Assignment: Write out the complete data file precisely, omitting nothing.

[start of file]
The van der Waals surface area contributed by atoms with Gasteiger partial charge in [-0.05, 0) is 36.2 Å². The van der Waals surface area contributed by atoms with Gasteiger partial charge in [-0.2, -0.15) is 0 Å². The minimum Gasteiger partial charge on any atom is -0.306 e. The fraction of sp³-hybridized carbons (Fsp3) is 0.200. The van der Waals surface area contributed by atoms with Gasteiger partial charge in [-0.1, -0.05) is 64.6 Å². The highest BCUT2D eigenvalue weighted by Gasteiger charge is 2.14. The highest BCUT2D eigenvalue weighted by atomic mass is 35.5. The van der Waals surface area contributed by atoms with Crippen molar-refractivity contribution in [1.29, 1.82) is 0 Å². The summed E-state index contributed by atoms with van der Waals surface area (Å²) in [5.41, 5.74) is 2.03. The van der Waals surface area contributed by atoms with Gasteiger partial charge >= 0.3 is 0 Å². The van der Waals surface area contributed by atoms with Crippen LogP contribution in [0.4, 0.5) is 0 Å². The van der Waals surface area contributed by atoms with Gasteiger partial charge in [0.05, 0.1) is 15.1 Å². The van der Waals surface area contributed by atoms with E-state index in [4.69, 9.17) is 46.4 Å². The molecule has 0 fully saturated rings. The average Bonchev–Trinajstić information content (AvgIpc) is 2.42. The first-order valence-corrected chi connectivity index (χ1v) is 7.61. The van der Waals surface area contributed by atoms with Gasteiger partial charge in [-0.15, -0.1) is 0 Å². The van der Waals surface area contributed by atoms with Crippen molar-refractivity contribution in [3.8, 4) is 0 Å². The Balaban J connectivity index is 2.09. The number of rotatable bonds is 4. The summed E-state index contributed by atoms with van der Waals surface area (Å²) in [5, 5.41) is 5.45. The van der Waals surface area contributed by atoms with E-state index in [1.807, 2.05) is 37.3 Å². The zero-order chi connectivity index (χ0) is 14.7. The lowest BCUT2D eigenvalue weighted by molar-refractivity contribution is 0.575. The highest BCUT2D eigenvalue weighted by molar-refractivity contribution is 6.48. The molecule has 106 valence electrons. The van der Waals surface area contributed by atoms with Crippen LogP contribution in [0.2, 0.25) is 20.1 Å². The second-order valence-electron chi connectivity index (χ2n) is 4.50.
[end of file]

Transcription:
The van der Waals surface area contributed by atoms with Gasteiger partial charge in [-0.05, 0) is 36.2 Å². The van der Waals surface area contributed by atoms with Gasteiger partial charge in [-0.2, -0.15) is 0 Å². The minimum Gasteiger partial charge on any atom is -0.306 e. The fraction of sp³-hybridized carbons (Fsp3) is 0.200. The van der Waals surface area contributed by atoms with Gasteiger partial charge in [-0.1, -0.05) is 64.6 Å². The highest BCUT2D eigenvalue weighted by Gasteiger charge is 2.14. The highest BCUT2D eigenvalue weighted by atomic mass is 35.5. The van der Waals surface area contributed by atoms with Crippen molar-refractivity contribution in [1.29, 1.82) is 0 Å². The summed E-state index contributed by atoms with van der Waals surface area (Å²) in [5.41, 5.74) is 2.03. The van der Waals surface area contributed by atoms with Gasteiger partial charge >= 0.3 is 0 Å². The van der Waals surface area contributed by atoms with Crippen LogP contribution in [0.4, 0.5) is 0 Å². The van der Waals surface area contributed by atoms with Gasteiger partial charge in [0.05, 0.1) is 15.1 Å². The van der Waals surface area contributed by atoms with E-state index in [4.69, 9.17) is 46.4 Å². The molecule has 0 fully saturated rings. The average Bonchev–Trinajstić information content (AvgIpc) is 2.42. The first-order valence-corrected chi connectivity index (χ1v) is 7.61. The van der Waals surface area contributed by atoms with Gasteiger partial charge in [-0.15, -0.1) is 0 Å². The van der Waals surface area contributed by atoms with Crippen molar-refractivity contribution in [3.8, 4) is 0 Å². The Balaban J connectivity index is 2.09. The number of rotatable bonds is 4. The summed E-state index contributed by atoms with van der Waals surface area (Å²) in [5, 5.41) is 5.45. The van der Waals surface area contributed by atoms with E-state index in [1.807, 2.05) is 37.3 Å². The zero-order chi connectivity index (χ0) is 14.7. The lowest BCUT2D eigenvalue weighted by molar-refractivity contribution is 0.575. The highest BCUT2D eigenvalue weighted by molar-refractivity contribution is 6.48. The molecule has 106 valence electrons. The van der Waals surface area contributed by atoms with Crippen LogP contribution in [0.2, 0.25) is 20.1 Å². The second-order valence-electron chi connectivity index (χ2n) is 4.50.